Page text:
You can find cellophane noodles at any asian grocery store. They look similar but are quite different from thin rice vermicelli, so make sure you grab the right one. Cellophane noodles (or glass noodles, or bean thread) are made generally from mung beans and they hold up well when cooked.
Any leftover filling can be stored in the fridge for up to 2 days. I generally like a high filling to bun ratio so I don't usually have leftovers, but you might if you prefer it the other way around.
If you have never folded a baozi before, there are plenty of great youtube videos to reference and learn the technique (I'm still terrible at it).
Makes 14 to 15 buns.
For the dough:
1 & 1/2 tsp active dry yeast
3/4 cup warm water
2 tbsp granulated sugar
2 tsp baking powder
12 & 1/2 oz (355 grams) bleached all-purpose flour
2 tbsp canola oil
For the filling:
1.5 oz dried cellophane noodles/bean thread
5 oz savoy cabbage, finely chopped
4 oz shiitake mushrooms, finely chopped
1 small to medium carrot, finely chopped
4 scallions, thinly sliced
1 tbsp sugar
1 tbsp soy sauce
2 tbsp oyster sauce (optional)
1 tbsp olive oil
2 tsp sesame oil
1/2 tsp salt, plus more to taste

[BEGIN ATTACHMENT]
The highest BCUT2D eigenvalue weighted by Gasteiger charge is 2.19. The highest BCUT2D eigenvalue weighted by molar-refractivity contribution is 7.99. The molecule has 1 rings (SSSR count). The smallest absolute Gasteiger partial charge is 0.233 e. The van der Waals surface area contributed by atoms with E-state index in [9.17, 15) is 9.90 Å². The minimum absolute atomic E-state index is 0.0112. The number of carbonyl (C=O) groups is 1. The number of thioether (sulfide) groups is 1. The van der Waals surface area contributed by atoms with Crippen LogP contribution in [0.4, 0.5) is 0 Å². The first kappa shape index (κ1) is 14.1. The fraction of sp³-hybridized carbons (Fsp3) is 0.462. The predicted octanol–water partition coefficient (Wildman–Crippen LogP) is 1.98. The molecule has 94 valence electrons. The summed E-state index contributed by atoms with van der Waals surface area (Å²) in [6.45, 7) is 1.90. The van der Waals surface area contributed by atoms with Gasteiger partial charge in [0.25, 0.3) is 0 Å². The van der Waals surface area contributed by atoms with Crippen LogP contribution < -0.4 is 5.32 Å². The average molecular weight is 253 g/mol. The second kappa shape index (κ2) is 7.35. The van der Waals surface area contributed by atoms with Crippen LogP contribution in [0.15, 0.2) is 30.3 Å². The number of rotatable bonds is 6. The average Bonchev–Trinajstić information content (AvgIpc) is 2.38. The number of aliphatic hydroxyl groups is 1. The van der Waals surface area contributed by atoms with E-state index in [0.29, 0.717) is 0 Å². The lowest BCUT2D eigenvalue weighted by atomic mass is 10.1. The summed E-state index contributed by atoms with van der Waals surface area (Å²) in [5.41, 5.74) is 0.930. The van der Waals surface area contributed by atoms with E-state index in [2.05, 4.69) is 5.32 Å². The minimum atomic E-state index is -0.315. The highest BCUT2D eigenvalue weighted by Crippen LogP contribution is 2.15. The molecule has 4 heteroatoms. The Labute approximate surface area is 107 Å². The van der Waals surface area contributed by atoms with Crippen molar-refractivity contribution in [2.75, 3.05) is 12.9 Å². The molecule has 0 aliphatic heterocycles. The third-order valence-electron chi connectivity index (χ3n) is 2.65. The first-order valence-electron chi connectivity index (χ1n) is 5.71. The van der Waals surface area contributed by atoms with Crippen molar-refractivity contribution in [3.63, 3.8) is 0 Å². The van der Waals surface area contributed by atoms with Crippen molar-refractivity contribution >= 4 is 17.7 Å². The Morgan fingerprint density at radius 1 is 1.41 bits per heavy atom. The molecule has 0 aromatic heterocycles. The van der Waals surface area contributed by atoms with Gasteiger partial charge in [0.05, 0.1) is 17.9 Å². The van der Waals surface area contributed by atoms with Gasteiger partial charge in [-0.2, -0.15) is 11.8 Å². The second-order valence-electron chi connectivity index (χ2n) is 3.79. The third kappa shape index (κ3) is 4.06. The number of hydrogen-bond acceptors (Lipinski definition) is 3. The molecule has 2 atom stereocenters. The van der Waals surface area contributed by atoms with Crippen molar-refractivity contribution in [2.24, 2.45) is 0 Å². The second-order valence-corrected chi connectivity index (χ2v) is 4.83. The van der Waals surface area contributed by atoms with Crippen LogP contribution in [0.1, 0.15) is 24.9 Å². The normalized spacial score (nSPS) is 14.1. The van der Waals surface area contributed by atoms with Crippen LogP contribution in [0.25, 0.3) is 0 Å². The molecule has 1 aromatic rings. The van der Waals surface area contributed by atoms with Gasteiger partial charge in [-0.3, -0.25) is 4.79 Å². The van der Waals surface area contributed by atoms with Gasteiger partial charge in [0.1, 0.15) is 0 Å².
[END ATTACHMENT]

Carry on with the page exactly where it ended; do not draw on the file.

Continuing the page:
Prepare 15 squares of parchment paper, each measuring about 2 & 3/4 inches in width and height.
Combine yeast, warm water, and 1/4 tsp of granulated sugar in a liquid measuring cup. Stir to dissolve and let sit for 5 minutes until bubbly on top. Sift the remaining sugar, baking powder, and flour together in a large mixing bowl. Add the oil and the activated yeast mixture to the flour and stir with a spoon or spatula until a lumpy dough forms. Once it becomes difficult to stir, use your hands to knead the dough, adding more flour if the dough is too sticky or water if it's too dry one teaspoon at a time, until it comes away cleanly from the bowl. Turn the dough onto a clean counter and knead by hand for another 5 minutes until smooth and elastic. Return dough to the mixing bowl, cover with plastic wrap, and let rise for 45 minutes to 1 hour until doubled in size.